Study finds alcohol advertising rules may fail to protect Australian kids

Regulations introduced to restrict the placement of alcohol advertising are unlikely to reduce young people’s exposure to alcohol marketing in Australia, new research led by Curtin University has found.

The research, published in the Drug and Alcohol Review journal, critically reviewed the placement rules added to the industry-run Alcohol Beverages Advertising Code (ABAC) Scheme in November 2017 and evaluated their ability to effectively regulate the placement of alcohol marketing in Australia.

Co-author Ms Julia Stafford, from the Alcohol Programs Team at the Public Health Advocacy Institute of WA (PHAIWA) based at Curtin University, said the placement rules do not meet the criteria for effective self-regulation and do not appear to have introduced any additional safeguards for young people.

“The placement rules were introduced to put some restrictions on where alcohol companies could market their products. The rules include requiring advertisers meet other industry codes that apply to the placement of alcohol advertising, market their products to audiences that are at least 75 per cent adults, and ensure alcohol advertising is not placed within programs aimed at minors,” Ms Stafford said.

“We found that they are unlikely to reduce young people’s exposure to alcohol marketing as they are very narrow in scope, exclude key forms of promotion, and place minimal restrictions on marketers. All but one of the 24 placement-related determinations published in the first six months of the placement rules were either dismissed or found to be ‘no fault’ breaches.

“The rules allow alcohol advertising to be broadcast during televised sport on weekends and public holidays, and do little to limit outdoor advertising. Alcohol ads placed in shopping centres, at sports stadiums, on public transport vehicles, and at bus stops or train stations outside of a 150m radius of a school are all consistent with the placement rules.”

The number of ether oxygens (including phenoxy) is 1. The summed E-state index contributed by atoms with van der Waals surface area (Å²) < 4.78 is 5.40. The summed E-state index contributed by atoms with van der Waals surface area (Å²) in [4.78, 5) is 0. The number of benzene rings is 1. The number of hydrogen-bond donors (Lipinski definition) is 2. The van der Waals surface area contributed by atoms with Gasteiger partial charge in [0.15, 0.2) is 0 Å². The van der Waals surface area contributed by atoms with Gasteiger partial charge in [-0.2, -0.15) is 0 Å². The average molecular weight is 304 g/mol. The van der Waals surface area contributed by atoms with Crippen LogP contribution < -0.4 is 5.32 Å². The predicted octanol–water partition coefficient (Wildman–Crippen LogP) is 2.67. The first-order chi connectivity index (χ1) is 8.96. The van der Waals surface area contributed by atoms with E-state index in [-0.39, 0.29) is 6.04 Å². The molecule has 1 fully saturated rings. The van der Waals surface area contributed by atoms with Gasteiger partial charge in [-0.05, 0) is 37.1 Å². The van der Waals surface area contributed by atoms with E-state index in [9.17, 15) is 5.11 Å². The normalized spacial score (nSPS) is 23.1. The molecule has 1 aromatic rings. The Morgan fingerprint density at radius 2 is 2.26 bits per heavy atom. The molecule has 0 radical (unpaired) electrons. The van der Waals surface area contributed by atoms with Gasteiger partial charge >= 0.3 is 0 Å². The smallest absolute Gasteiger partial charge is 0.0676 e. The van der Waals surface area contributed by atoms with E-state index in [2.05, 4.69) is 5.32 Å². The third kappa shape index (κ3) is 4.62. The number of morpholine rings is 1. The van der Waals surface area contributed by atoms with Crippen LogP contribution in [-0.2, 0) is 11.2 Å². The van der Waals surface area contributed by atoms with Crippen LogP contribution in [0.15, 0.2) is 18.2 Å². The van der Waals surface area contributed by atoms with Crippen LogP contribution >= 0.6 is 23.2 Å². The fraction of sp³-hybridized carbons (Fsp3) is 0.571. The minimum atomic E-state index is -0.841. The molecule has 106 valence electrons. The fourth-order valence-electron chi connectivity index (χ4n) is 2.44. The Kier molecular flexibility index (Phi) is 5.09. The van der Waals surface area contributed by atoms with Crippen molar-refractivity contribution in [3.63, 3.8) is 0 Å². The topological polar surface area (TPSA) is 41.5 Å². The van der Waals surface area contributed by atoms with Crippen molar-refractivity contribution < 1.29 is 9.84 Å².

First author Ms Hannah Pierce, also from the Alcohol Programs Team at PHAIWA, said the review also identified substantial flaws in the regulatory processes of the placement rules.

“The alcohol and advertising industries were heavily involved in the development of the rules, but there was no evidence of consultation with other stakeholders. There are also no penalties for marketers who breach the rules,” Ms Pierce said.

“Our findings support existing evidence that industry-managed systems fail to effectively regulate alcohol marketing and government intervention is needed if young people’s wellbeing is to be a priority.

“It has now been 12 months since the placement rules were introduced and our research shows that a comprehensive, independent review of the ABAC Scheme is needed.”

The research was also co-authored by researchers from the Public Health Advocacy Institute of WA and the School of Psychology at Curtin University and Cancer Council WA.

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This 1 Hack Completely Saves My Sanity While Traveling With My Kids During the Holidays

Holiday travel is always crazy, but it’s especially chaotic and stressful when you have kids. The traffic, the crowded airports, the rest-stops, the long lines, and did I mention the traffic? No matter how you get around during the holiday season, it’s usually never entirely pleasant. When I was a kid, it was all about long road trips to visit family. And since I never enjoyed being in the car for long stretches of time, my mom came up with a genius idea to keep me entertained; every hour — if my brothers and I behaved — we would each get one mystery bag with some little activity inside that would hopefully keep us occupied until the next bag, and the next, until finally, we’d arrive at our destination. While I give my mom full credit on this one, I’m far too lazy to make individual bags for each of my kids for every hour we’re in the car, so I came up with my own hack to keep them happy: road trip baskets.